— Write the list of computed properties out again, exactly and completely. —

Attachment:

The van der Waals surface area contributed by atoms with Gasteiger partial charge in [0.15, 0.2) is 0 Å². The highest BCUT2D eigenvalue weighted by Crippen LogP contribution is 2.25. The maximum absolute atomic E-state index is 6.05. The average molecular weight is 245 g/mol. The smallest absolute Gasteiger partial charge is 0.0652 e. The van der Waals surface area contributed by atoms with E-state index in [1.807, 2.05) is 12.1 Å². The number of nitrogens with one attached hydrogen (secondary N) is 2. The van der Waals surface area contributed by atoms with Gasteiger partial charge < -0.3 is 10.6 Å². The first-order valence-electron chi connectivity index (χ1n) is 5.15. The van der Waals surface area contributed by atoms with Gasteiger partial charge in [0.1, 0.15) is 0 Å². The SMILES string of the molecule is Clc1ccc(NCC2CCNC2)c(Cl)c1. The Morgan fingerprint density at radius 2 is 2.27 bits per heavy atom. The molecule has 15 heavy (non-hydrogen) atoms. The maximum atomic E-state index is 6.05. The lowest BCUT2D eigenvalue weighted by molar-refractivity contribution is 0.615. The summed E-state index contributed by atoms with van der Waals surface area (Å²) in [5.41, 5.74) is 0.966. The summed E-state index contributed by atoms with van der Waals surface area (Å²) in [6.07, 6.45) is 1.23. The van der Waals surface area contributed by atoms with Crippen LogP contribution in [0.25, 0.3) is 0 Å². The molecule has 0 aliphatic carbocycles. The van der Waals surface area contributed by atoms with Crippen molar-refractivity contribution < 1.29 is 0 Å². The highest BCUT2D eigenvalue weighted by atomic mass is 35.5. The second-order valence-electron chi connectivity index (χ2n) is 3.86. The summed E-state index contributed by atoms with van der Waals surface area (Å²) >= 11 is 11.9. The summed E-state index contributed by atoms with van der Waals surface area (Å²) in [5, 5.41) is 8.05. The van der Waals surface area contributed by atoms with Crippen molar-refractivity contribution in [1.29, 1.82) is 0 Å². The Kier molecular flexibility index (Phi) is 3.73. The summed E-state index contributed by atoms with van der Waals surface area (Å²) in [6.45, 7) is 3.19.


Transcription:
The van der Waals surface area contributed by atoms with Gasteiger partial charge in [0.15, 0.2) is 0 Å². The highest BCUT2D eigenvalue weighted by Crippen LogP contribution is 2.25. The maximum absolute atomic E-state index is 6.05. The average molecular weight is 245 g/mol. The smallest absolute Gasteiger partial charge is 0.0652 e. The van der Waals surface area contributed by atoms with E-state index in [1.807, 2.05) is 12.1 Å². The number of nitrogens with one attached hydrogen (secondary N) is 2. The van der Waals surface area contributed by atoms with Gasteiger partial charge < -0.3 is 10.6 Å². The first-order valence-electron chi connectivity index (χ1n) is 5.15. The van der Waals surface area contributed by atoms with Gasteiger partial charge in [0.1, 0.15) is 0 Å². The SMILES string of the molecule is Clc1ccc(NCC2CCNC2)c(Cl)c1. The Morgan fingerprint density at radius 2 is 2.27 bits per heavy atom. The molecule has 15 heavy (non-hydrogen) atoms. The maximum atomic E-state index is 6.05. The lowest BCUT2D eigenvalue weighted by molar-refractivity contribution is 0.615. The summed E-state index contributed by atoms with van der Waals surface area (Å²) in [5.41, 5.74) is 0.966. The summed E-state index contributed by atoms with van der Waals surface area (Å²) in [6.07, 6.45) is 1.23. The van der Waals surface area contributed by atoms with Crippen LogP contribution in [0.25, 0.3) is 0 Å². The molecule has 0 aliphatic carbocycles. The van der Waals surface area contributed by atoms with Crippen molar-refractivity contribution < 1.29 is 0 Å². The highest BCUT2D eigenvalue weighted by atomic mass is 35.5. The second-order valence-electron chi connectivity index (χ2n) is 3.86. The summed E-state index contributed by atoms with van der Waals surface area (Å²) >= 11 is 11.9. The summed E-state index contributed by atoms with van der Waals surface area (Å²) in [5, 5.41) is 8.05. The van der Waals surface area contributed by atoms with Crippen molar-refractivity contribution in [1.29, 1.82) is 0 Å². The Kier molecular flexibility index (Phi) is 3.73. The summed E-state index contributed by atoms with van der Waals surface area (Å²) in [6.45, 7) is 3.19.